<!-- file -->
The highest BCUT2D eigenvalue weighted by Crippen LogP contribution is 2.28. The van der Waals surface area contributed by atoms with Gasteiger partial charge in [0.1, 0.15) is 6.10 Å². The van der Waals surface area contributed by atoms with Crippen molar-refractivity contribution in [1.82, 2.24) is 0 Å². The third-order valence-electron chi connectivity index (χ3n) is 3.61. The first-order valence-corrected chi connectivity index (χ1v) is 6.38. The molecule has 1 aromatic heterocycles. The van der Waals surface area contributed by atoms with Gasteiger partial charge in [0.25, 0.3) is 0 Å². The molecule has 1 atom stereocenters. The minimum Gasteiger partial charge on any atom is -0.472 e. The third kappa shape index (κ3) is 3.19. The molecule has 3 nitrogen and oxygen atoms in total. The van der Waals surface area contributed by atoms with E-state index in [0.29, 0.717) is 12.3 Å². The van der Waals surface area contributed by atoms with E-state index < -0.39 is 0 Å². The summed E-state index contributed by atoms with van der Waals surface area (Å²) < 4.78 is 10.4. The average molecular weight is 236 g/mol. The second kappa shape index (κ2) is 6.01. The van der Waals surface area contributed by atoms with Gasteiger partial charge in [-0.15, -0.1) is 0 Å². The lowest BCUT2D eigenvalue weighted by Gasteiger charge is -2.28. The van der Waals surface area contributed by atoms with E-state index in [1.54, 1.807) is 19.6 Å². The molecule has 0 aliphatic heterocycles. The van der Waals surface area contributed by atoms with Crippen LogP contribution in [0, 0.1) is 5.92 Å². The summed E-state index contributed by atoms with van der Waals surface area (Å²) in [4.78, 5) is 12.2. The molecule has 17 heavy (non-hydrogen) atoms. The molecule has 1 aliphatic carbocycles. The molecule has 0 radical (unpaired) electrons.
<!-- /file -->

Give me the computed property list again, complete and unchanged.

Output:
The highest BCUT2D eigenvalue weighted by Crippen LogP contribution is 2.28. The van der Waals surface area contributed by atoms with Gasteiger partial charge in [0.1, 0.15) is 6.10 Å². The van der Waals surface area contributed by atoms with Crippen molar-refractivity contribution in [1.82, 2.24) is 0 Å². The third-order valence-electron chi connectivity index (χ3n) is 3.61. The first-order valence-corrected chi connectivity index (χ1v) is 6.38. The molecule has 1 aromatic heterocycles. The van der Waals surface area contributed by atoms with Gasteiger partial charge in [0.25, 0.3) is 0 Å². The molecule has 1 atom stereocenters. The minimum Gasteiger partial charge on any atom is -0.472 e. The third kappa shape index (κ3) is 3.19. The molecule has 3 nitrogen and oxygen atoms in total. The van der Waals surface area contributed by atoms with E-state index in [0.29, 0.717) is 12.3 Å². The van der Waals surface area contributed by atoms with E-state index < -0.39 is 0 Å². The summed E-state index contributed by atoms with van der Waals surface area (Å²) < 4.78 is 10.4. The average molecular weight is 236 g/mol. The second kappa shape index (κ2) is 6.01. The van der Waals surface area contributed by atoms with Gasteiger partial charge in [-0.15, -0.1) is 0 Å². The lowest BCUT2D eigenvalue weighted by Gasteiger charge is -2.28. The van der Waals surface area contributed by atoms with E-state index in [1.54, 1.807) is 19.6 Å². The molecule has 0 aliphatic heterocycles. The van der Waals surface area contributed by atoms with Crippen LogP contribution in [0, 0.1) is 5.92 Å². The summed E-state index contributed by atoms with van der Waals surface area (Å²) in [4.78, 5) is 12.2. The molecule has 17 heavy (non-hydrogen) atoms. The molecule has 1 aliphatic carbocycles. The molecule has 0 radical (unpaired) electrons.